This week’s Safetip is about rating the value of observations of unsafe behaviors before benchmarking sites for total number of observations.
Observations of Unsafe Behaviors Help to Identify Hazards
As part of an occupational safety and health program, organizations should encourage workers to . Observations can help to reveal and identify workplace hazards that can lead to risks of incidents. The successful elimination of hazards or mitigation of risks caused by these hazards helps to improve safety performance.
It’s important to note that the reporting of observations by workers is not a substitute for regular hazard assessments conducted at work sites. Rather, observations complement hazard assessments to make sure that no hazard is left undiscovered.
Encourage Workers to Report Observations by Benchmarking Sites
A program where workers report observations will only be successful through employee engagement. Workers need to be encouraged and rewarded to participate in the program. One way to achieve this is by benchmarking individual sites (or even individual workers) and recognizing the site with the most observations after each month, quarter or year. Prizes can be distributed to workers at the winning site or to workers with the most observations.
But there is a risk with this type of contest. The risk is that workers enter observations just to drive their totals up and win. It becomes a numbers game. This may result in a large portion of observations of low value that don’t help to identify hazards, thus creating a challenge of distinguishing the signal from the noise.
Not All Observations Are Equal
It is possible to encourage workers to report observations while making sure that the process is not “corrupted” by the rewards distributed to sites or workers with the most observations: Rate all observations and assign points for each type of rating. Here’s a simple system:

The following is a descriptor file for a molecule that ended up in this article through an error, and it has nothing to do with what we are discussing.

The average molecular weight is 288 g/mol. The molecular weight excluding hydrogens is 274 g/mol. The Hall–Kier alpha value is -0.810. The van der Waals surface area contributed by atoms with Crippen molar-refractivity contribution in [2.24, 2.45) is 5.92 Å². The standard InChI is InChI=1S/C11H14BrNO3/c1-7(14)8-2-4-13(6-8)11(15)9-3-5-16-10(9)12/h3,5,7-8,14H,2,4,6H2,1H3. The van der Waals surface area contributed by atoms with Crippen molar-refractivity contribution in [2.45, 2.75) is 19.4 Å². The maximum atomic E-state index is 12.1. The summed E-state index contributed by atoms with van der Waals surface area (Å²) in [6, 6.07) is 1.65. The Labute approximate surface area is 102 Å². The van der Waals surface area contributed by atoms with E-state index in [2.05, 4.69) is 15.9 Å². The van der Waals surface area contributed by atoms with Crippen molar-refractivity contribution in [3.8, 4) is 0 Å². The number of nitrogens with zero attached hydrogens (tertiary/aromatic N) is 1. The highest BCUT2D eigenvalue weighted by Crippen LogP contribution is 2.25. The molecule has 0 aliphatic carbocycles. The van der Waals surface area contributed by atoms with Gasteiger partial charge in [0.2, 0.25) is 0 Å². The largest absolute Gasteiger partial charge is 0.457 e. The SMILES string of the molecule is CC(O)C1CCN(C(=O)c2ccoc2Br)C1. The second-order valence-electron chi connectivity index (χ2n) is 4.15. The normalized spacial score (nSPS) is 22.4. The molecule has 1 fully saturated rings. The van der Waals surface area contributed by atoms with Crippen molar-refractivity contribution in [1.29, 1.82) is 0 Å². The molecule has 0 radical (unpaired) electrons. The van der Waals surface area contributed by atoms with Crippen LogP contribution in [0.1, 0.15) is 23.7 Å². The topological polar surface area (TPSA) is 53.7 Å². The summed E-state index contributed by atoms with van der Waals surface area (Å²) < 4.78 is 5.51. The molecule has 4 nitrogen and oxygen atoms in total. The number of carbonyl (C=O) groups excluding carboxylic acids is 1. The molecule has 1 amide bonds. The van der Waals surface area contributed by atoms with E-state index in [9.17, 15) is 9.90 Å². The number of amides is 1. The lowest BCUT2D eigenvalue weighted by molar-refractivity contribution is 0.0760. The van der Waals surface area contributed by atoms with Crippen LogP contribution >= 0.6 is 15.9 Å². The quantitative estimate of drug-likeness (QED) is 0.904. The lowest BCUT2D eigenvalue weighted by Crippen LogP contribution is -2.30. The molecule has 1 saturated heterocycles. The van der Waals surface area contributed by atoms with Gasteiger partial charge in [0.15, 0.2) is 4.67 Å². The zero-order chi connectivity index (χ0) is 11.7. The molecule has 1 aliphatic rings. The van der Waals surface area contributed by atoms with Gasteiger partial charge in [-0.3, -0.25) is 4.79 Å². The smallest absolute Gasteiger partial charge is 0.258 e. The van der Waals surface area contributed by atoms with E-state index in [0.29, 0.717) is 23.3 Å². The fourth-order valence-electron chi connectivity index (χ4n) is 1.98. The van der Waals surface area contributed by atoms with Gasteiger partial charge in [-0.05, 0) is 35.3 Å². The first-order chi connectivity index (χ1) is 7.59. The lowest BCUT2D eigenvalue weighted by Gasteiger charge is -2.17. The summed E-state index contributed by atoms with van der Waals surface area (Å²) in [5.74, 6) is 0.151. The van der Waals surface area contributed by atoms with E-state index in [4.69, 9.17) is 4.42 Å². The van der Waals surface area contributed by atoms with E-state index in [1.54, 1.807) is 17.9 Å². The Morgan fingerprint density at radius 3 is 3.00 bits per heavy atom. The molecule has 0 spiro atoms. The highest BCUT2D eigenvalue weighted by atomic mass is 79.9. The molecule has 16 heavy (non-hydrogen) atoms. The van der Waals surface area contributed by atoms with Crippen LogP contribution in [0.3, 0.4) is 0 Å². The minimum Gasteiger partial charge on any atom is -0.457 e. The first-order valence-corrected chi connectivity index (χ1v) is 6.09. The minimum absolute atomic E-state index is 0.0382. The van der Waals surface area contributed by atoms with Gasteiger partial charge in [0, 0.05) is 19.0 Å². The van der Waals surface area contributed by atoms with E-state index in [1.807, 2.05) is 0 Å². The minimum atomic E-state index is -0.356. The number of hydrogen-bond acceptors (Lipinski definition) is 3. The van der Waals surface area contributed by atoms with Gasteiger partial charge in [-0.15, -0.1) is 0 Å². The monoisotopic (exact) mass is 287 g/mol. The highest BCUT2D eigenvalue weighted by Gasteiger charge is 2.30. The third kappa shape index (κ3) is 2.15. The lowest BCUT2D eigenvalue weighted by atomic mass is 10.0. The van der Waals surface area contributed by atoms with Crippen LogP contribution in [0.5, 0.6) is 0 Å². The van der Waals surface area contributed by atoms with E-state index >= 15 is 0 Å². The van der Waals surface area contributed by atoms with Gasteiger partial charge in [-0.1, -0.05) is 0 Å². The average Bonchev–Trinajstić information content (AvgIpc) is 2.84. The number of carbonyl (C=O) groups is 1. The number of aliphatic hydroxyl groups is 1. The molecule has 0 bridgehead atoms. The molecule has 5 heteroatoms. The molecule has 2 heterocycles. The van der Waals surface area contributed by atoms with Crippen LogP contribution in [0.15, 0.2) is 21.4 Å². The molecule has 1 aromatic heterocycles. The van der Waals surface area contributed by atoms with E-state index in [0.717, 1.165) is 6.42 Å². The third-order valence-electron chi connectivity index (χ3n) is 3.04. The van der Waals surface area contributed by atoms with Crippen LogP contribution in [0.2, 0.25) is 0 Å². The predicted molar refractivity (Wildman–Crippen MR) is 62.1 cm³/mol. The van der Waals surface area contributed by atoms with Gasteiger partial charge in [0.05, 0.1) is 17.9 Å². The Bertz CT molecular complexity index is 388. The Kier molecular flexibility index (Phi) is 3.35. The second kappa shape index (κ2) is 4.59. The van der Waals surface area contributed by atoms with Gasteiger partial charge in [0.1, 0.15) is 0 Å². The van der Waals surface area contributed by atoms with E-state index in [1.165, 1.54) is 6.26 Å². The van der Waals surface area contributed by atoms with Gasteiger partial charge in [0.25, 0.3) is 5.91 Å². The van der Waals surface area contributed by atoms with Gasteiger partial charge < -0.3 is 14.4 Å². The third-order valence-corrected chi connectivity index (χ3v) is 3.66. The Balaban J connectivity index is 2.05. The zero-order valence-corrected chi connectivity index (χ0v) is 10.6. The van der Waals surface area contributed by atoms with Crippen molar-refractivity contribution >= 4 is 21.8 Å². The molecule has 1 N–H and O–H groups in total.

1) Observation is very valuable. It revealed a potential hazard: 3 points.
2) Observation is somewhat valuable. It might not reveal a hazard but could help improve safety or a work process: 2 points.
3) Observation is of low value. It does not reveal a hazard or an opportunity for improvement, but provides information that could be used: 1 point.
4) Observation has little or no value: 0 point.
Instead of counting the number of observations per site or worker, count the total points for the benchmarking.
Note that this involves extra effort. Someone or a group of people (e.g. safety committee) would have to look at each observation and rate them. Or the task can be divided, and different people can look at different observations. For example, if there are 210 observations at a site per month, there could be three people from that site who rate them (e.g. supervisors). Each would rate about 70, or about 16 per week. To make things faster, the rating system should be as simple as possible with only two, three or four ratings based on qualitative criteria that take less time to assess, compared to quantitative ones.
Finally, remember that can encourage frontline workers to that may reveal hazards, thereby helping to improve safety.
The Smart Innovators: Worker Safety Technology report by Verdantix provides insights on the most innovative safety technologies. It also shows how technology improves safety and the performance of EHS managers. Download your complimentary copy: